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Why UPA govt can't afford to celebrate FDI 'victory'

Last updated on: December 5, 2012 22:46 IST

Why UPA govt can't afford to celebrate FDI 'victory'

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Renu Mittal in New Delhi

Renu Mittal analyses UPA government's 'victory' on FDI vote in Lok Sabha on Wednesday, and explains why the Congress-led coalition cannot afford to celebrate.

The United Progressive Alliance government may have won the vote on Foreign Direct Investment in multi-brand retail in the Lok Sabha, but the numbers clearly indicate that the Congress-led government at the Centre, totaling only 253, has lost its majority.

The "victory" also shows that it has happened thanks to political management, manipulation and possible arm twisting of regional parties like the Samajwadi Party and Bahujan Samaj Party.

Both the parties from Uttar Pradesh, while crticising FDI in multi-brand retail on the floor of the Lok Sabha, bailed out the government by walking out before the vote bringing the figure of the House to 501 where 251 was required for the half way mark.

Together, the SP's 22 members and BSP's 21 members made up a figure of 43 MPs, which helped the government register a win when the House voted.

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Image: Prime Minister Manmohan Singh and Congress president Sonia Gandhi attend a function in New Delhi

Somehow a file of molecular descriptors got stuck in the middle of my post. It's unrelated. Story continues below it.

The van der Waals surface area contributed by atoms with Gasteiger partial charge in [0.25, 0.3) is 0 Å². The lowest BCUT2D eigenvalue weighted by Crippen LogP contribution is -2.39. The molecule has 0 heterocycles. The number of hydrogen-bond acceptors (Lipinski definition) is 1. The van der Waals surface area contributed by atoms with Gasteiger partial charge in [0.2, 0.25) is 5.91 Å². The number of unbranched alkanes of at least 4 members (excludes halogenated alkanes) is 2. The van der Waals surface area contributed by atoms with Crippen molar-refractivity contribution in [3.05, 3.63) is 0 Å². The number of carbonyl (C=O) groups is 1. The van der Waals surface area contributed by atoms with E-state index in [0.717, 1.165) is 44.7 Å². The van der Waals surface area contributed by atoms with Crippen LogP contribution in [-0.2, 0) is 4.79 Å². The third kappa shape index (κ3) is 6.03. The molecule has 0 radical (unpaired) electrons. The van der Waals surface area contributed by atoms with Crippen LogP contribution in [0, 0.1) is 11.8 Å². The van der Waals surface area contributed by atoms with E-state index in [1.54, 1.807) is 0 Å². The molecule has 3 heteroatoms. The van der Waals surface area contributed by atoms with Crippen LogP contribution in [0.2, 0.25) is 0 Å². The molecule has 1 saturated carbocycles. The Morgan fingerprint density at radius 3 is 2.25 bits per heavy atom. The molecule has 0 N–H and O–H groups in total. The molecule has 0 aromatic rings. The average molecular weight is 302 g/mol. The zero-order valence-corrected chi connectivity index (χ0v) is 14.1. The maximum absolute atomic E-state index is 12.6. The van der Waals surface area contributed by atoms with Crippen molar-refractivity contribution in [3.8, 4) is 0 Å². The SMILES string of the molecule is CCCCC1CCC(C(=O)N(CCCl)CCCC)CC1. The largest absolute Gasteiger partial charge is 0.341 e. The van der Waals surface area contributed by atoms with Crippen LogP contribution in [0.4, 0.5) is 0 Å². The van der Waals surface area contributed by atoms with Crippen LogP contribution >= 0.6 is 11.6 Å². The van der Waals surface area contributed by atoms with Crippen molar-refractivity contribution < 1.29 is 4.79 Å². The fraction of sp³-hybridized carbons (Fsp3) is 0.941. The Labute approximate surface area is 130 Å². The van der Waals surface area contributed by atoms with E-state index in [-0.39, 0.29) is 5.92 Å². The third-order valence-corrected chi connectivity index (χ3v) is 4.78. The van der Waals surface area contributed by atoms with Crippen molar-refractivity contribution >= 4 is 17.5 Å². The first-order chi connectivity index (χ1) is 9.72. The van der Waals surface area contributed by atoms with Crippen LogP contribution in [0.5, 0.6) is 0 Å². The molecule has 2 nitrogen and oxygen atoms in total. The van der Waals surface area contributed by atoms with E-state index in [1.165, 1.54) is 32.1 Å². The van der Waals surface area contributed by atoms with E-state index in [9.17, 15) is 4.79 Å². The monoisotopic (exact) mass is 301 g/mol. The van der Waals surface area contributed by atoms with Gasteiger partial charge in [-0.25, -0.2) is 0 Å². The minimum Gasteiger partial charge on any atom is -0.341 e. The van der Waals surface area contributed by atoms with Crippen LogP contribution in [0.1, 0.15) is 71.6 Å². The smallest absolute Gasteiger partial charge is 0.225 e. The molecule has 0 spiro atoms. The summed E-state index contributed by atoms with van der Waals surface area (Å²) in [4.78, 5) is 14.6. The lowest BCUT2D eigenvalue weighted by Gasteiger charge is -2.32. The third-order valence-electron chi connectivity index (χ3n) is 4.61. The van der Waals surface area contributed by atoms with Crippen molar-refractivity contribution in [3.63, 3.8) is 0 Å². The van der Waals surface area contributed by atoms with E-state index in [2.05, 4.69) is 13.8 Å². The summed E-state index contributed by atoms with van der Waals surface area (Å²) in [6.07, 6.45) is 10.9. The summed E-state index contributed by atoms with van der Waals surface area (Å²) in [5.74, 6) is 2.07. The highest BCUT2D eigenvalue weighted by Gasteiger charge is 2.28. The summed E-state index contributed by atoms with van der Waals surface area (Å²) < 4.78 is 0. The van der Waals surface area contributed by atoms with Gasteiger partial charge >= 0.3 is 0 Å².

Photographs: B Mathur/Reuters

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'FDI versus CBI vote'

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While Union Commerce Minister Anand Sharma had little by way of facts to defend the government in its decision to bring in FDI, particularly as it violated the assurance given by President Pranab Mukherjee that the government won't go ahead on FDI without consensus, Prime Minister Manmohan Singh stated that his government will continue the reforms agenda at any cost.

Interestingly, during the debate in the Lok Sabha, the government got hammered from all sides. Leader of Opposition Sushma Swaraj said that out of the 18 parties, 14 spoke against FDI and said they did not want it. She said that if the numbers are calculated on the basis of who spoke what, those opposing FDI are 282, which, she said, clearly showed which way the wind is blowing.

Swaraj said that in the case of SP and BSP, it was 'FDI versus CBI', and that the government was using the probe agency to ensure that the two UP parties toed its line. 

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Image: Leader of Opposition in Lok Sabha Sushma Swaraj


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Mulayam under US pressure?

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Coming out of the House after the walkout with his band of 22 MPs, SP boss Mulayam Singh Yadav said they walked out "because FDI is anti-people and anti-farmer". On being asked why then his party did not vote against the government, he plainly said he did not want to be seen voting along with the Bharatiya Janata Party.